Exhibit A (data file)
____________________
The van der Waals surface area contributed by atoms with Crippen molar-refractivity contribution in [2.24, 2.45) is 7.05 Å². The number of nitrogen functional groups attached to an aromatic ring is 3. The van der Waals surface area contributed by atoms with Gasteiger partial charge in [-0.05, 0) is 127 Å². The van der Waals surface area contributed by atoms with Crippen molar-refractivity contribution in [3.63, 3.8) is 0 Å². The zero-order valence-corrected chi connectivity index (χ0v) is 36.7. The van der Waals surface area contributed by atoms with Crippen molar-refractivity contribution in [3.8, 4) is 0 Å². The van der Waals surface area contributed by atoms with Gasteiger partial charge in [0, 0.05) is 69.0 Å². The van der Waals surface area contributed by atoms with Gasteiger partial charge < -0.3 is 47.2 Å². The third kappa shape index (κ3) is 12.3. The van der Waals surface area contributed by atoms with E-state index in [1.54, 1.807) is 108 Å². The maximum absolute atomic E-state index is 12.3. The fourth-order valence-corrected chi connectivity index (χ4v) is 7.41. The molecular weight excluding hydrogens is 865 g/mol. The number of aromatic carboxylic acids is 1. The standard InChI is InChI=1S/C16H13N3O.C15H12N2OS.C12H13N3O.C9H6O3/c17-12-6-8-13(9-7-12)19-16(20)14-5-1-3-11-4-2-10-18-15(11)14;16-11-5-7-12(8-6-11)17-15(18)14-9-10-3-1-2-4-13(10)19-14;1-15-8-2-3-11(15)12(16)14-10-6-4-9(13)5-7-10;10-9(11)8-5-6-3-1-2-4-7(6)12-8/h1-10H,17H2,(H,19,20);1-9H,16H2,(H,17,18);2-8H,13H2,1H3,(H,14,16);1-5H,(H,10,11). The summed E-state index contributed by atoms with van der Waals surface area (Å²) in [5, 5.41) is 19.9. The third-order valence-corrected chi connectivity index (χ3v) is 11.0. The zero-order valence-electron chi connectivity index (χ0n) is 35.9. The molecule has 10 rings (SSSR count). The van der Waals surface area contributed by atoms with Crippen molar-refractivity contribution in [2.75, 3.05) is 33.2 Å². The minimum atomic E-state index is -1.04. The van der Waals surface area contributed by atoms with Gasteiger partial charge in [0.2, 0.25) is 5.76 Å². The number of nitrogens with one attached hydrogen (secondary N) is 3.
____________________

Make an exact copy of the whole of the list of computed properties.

The van der Waals surface area contributed by atoms with Crippen molar-refractivity contribution in [2.24, 2.45) is 7.05 Å². The number of nitrogen functional groups attached to an aromatic ring is 3. The van der Waals surface area contributed by atoms with Gasteiger partial charge in [-0.05, 0) is 127 Å². The van der Waals surface area contributed by atoms with Crippen molar-refractivity contribution in [3.63, 3.8) is 0 Å². The zero-order valence-corrected chi connectivity index (χ0v) is 36.7. The van der Waals surface area contributed by atoms with Crippen molar-refractivity contribution in [3.8, 4) is 0 Å². The van der Waals surface area contributed by atoms with Gasteiger partial charge in [0, 0.05) is 69.0 Å². The van der Waals surface area contributed by atoms with Gasteiger partial charge < -0.3 is 47.2 Å². The third kappa shape index (κ3) is 12.3. The van der Waals surface area contributed by atoms with E-state index in [1.54, 1.807) is 108 Å². The maximum absolute atomic E-state index is 12.3. The fourth-order valence-corrected chi connectivity index (χ4v) is 7.41. The molecular weight excluding hydrogens is 865 g/mol. The number of aromatic carboxylic acids is 1. The standard InChI is InChI=1S/C16H13N3O.C15H12N2OS.C12H13N3O.C9H6O3/c17-12-6-8-13(9-7-12)19-16(20)14-5-1-3-11-4-2-10-18-15(11)14;16-11-5-7-12(8-6-11)17-15(18)14-9-10-3-1-2-4-13(10)19-14;1-15-8-2-3-11(15)12(16)14-10-6-4-9(13)5-7-10;10-9(11)8-5-6-3-1-2-4-7(6)12-8/h1-10H,17H2,(H,19,20);1-9H,16H2,(H,17,18);2-8H,13H2,1H3,(H,14,16);1-5H,(H,10,11). The summed E-state index contributed by atoms with van der Waals surface area (Å²) in [5, 5.41) is 19.9. The third-order valence-corrected chi connectivity index (χ3v) is 11.0. The zero-order valence-electron chi connectivity index (χ0n) is 35.9. The molecule has 10 rings (SSSR count). The van der Waals surface area contributed by atoms with Crippen molar-refractivity contribution in [2.75, 3.05) is 33.2 Å². The minimum atomic E-state index is -1.04. The van der Waals surface area contributed by atoms with Gasteiger partial charge in [0.2, 0.25) is 5.76 Å². The number of nitrogens with one attached hydrogen (secondary N) is 3.